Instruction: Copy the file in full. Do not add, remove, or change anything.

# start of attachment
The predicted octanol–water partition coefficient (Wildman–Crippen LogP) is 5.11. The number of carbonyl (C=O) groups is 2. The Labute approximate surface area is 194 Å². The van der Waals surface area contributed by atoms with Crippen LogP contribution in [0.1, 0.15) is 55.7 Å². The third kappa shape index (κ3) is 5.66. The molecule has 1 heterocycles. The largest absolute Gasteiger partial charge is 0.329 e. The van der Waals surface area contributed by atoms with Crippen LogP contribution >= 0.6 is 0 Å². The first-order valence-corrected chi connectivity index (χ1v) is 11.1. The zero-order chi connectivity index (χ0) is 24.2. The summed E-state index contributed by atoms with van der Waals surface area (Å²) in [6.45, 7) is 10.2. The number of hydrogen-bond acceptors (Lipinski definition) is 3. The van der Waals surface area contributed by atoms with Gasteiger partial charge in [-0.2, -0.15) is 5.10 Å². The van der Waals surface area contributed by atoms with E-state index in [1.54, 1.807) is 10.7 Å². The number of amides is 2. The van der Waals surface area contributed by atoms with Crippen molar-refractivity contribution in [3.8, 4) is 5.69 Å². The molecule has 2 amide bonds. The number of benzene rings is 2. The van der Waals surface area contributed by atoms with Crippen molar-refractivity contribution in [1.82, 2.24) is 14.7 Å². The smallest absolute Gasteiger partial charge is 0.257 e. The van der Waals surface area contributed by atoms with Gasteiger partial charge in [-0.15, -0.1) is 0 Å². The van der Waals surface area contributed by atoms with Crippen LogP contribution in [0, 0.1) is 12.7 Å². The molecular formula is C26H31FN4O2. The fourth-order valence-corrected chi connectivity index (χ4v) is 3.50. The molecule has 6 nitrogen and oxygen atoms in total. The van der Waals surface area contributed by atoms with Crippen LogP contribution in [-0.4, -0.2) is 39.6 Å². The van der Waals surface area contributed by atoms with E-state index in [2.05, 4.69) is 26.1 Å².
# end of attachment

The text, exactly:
The predicted octanol–water partition coefficient (Wildman–Crippen LogP) is 5.11. The number of carbonyl (C=O) groups is 2. The Labute approximate surface area is 194 Å². The van der Waals surface area contributed by atoms with Crippen LogP contribution in [0.1, 0.15) is 55.7 Å². The third kappa shape index (κ3) is 5.66. The molecule has 1 heterocycles. The largest absolute Gasteiger partial charge is 0.329 e. The van der Waals surface area contributed by atoms with Crippen LogP contribution >= 0.6 is 0 Å². The first-order valence-corrected chi connectivity index (χ1v) is 11.1. The zero-order chi connectivity index (χ0) is 24.2. The summed E-state index contributed by atoms with van der Waals surface area (Å²) in [6.45, 7) is 10.2. The number of hydrogen-bond acceptors (Lipinski definition) is 3. The van der Waals surface area contributed by atoms with Gasteiger partial charge in [-0.2, -0.15) is 5.10 Å². The van der Waals surface area contributed by atoms with E-state index in [1.54, 1.807) is 10.7 Å². The number of amides is 2. The van der Waals surface area contributed by atoms with Crippen molar-refractivity contribution in [3.8, 4) is 5.69 Å². The molecule has 2 amide bonds. The number of benzene rings is 2. The van der Waals surface area contributed by atoms with Crippen molar-refractivity contribution in [1.82, 2.24) is 14.7 Å². The smallest absolute Gasteiger partial charge is 0.257 e. The van der Waals surface area contributed by atoms with Gasteiger partial charge in [-0.15, -0.1) is 0 Å². The van der Waals surface area contributed by atoms with Crippen LogP contribution in [0, 0.1) is 12.7 Å². The molecular formula is C26H31FN4O2. The fourth-order valence-corrected chi connectivity index (χ4v) is 3.50. The molecule has 6 nitrogen and oxygen atoms in total. The van der Waals surface area contributed by atoms with Crippen LogP contribution in [-0.4, -0.2) is 39.6 Å². The van der Waals surface area contributed by atoms with E-state index in [2.05, 4.69) is 26.1 Å².